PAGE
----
With just one button and about one minute, Robert Yang’s Chandelier swings between the mundane, careless joy, a brief moment of comedy, and then ends on tragedy. To play it, you might not think much of it at first, other than it being a silly literal spin on Sia’s electropop hit “Chandelier,” which it is based upon. But look a little deeper and you’ll find that it’s also an interactive analogy for the life of a party girl.
It starts with a prompt to hit the spacebar which, upon doing so, causes the chandelier hanging from the ceiling to rock very slightly to the right. This small act, along with Sia’s powerful chorus cry “I’m gonna swing from the chandelier,” is your first sniff of cocaine. You become enthralled by the playful physics, tapping the spacebar more and more to cause the chandelier to swing ever more violently.
By this time you’ve probably personified the chandelier by reading its progressive swinging as an expression of joy resulting from hearing Sia’s looping chorus. It’s the song that also introduces the context that shifts the game into a concise and tragic metaphor.
As those familiar with “Chandelier” will know, Sia sings from the perspective of a party girl, who rationalizes her alcoholism as “a good time call.” The chorus references the act of swinging from a chandelier as it has, for a long time, been a symbol of luxurious recklessness—a lavish item turned into a kid’s plaything. In the song, it’s equated to the careless alcohol consumption of a kid who, ironically, regrets most of it (“here comes the shame,” Sia sings).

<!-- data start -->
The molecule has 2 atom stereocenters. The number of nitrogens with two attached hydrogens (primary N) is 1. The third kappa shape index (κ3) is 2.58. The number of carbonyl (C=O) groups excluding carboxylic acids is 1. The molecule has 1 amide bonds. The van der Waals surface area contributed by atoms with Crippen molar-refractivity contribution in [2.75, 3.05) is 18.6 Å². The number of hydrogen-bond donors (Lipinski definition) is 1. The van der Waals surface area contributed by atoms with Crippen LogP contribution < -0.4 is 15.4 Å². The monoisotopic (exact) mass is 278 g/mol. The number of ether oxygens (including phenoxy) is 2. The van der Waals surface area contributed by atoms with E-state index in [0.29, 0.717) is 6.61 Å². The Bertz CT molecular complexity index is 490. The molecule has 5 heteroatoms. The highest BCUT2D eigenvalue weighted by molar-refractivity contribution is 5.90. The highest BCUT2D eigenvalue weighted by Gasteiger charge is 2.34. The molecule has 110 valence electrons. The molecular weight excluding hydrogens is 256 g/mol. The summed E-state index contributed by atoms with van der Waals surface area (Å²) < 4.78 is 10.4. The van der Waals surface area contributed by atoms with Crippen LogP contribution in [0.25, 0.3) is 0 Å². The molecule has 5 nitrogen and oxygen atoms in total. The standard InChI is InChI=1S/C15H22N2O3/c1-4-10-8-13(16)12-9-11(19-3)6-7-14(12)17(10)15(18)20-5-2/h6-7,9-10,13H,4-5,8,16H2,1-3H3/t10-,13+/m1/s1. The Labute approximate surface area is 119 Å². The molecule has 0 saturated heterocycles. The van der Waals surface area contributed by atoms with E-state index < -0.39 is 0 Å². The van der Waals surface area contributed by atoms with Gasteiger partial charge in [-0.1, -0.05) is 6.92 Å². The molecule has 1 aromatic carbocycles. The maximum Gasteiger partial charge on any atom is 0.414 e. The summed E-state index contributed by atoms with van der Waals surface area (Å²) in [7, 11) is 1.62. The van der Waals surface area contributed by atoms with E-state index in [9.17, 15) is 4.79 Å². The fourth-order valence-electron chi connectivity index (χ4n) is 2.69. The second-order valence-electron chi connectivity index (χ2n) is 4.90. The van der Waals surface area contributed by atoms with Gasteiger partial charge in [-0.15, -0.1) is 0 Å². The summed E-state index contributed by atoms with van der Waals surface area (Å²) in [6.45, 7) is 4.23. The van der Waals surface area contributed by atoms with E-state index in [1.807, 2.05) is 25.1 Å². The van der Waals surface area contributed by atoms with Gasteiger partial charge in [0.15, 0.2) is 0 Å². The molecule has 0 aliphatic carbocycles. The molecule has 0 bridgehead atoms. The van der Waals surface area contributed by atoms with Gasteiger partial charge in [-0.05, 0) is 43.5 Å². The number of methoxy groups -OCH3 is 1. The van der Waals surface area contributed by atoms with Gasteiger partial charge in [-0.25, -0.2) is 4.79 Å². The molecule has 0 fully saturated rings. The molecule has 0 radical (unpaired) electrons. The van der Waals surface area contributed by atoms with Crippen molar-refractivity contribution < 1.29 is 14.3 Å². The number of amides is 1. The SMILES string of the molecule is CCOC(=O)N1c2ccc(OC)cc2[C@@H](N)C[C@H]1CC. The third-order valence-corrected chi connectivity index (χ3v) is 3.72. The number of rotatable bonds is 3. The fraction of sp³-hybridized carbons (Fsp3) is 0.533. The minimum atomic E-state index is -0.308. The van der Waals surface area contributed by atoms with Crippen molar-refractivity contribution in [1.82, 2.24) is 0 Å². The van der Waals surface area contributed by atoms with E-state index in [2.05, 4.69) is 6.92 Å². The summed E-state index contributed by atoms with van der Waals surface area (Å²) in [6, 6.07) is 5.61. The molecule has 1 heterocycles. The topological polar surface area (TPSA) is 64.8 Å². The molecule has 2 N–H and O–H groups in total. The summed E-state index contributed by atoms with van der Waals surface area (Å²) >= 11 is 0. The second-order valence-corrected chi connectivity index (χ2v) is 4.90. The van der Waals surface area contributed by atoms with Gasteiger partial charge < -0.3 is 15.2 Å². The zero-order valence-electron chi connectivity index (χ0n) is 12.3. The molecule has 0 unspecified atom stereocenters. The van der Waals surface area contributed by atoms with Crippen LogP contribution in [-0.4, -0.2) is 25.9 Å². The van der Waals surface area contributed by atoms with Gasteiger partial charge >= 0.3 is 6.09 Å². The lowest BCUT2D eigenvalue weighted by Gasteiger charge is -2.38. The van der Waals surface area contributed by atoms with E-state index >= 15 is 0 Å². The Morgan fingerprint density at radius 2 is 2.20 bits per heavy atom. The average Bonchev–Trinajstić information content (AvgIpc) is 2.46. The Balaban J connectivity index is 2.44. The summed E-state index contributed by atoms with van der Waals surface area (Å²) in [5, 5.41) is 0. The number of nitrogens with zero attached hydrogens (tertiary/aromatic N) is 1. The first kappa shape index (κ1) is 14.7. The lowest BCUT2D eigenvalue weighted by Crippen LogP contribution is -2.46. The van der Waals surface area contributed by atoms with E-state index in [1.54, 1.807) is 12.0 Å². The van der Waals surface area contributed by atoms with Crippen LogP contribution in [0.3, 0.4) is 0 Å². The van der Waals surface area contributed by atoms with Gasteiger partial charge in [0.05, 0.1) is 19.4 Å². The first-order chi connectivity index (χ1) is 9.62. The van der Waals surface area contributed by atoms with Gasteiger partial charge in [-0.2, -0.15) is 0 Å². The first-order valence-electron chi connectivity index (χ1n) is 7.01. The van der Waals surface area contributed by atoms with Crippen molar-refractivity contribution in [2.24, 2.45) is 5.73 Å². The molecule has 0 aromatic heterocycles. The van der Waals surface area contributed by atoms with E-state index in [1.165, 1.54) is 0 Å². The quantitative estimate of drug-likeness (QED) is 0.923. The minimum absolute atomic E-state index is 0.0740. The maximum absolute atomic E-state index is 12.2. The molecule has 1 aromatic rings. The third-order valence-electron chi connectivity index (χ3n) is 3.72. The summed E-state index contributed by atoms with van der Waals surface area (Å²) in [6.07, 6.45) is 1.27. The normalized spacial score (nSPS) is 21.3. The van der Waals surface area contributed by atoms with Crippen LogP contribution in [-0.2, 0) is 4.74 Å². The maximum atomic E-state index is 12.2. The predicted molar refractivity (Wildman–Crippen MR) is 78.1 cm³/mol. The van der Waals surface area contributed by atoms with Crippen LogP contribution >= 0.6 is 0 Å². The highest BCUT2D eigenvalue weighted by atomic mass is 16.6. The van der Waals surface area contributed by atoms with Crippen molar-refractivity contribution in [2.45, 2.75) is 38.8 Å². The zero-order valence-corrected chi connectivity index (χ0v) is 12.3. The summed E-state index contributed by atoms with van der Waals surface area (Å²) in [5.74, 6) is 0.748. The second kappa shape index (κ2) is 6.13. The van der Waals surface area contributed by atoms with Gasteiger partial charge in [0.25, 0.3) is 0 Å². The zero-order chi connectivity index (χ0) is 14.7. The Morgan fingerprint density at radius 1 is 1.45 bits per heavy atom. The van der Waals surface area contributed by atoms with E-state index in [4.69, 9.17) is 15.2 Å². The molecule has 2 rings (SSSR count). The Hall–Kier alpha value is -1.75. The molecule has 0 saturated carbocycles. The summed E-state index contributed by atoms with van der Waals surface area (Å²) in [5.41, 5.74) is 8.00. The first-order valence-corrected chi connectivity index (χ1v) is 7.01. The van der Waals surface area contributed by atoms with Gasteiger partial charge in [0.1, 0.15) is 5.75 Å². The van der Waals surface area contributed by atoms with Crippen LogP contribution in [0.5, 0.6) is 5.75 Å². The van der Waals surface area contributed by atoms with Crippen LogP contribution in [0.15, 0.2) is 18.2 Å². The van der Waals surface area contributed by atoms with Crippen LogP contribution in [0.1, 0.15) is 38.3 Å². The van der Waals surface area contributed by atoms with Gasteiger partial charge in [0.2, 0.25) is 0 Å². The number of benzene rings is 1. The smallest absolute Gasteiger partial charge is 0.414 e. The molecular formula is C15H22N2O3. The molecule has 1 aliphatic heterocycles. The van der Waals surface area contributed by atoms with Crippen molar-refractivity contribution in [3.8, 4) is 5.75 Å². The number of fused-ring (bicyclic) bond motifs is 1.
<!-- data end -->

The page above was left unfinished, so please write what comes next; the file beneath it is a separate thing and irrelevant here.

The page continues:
Robert has us re-enact the devil-may-care attitude of the party girls that Sia sings about. That’s why it’s easy to get caught up in the momentum of the chandelier swinging jubilantly from the ceiling. It makes you feel invincible, like you “can’t feel anything,” as Sia informs us. But whereas Sia’s “Chandelier” focuses on the repressed feelings that, it is suggested, inform and encourage the binging and boozing, Robert’s Chandelier has us experience what seem to be the inevitable consequences of it.
So, predictably, you end up taking it a dose too far, as your swinging causes the chandelier to detach from the ceiling and land with a loud scrape on the floor. At first this might seem funny, like seeing someone fall over, but the immediacy with which you’re plunged into a dark silence sends out a different tone.
More powerful in its message is the helpless twitching the chandelier performs if you hit the spacebar again. Its inability to right itself confirms the tragedy of the fall it has taken. It’s a disturbing image—resembling cadaveric spasm—especially given the song that it’s based on. This is the end, and perhaps the death, of the party girl whose life of living “like tomorrow doesn’t exist” eventually caught up to her.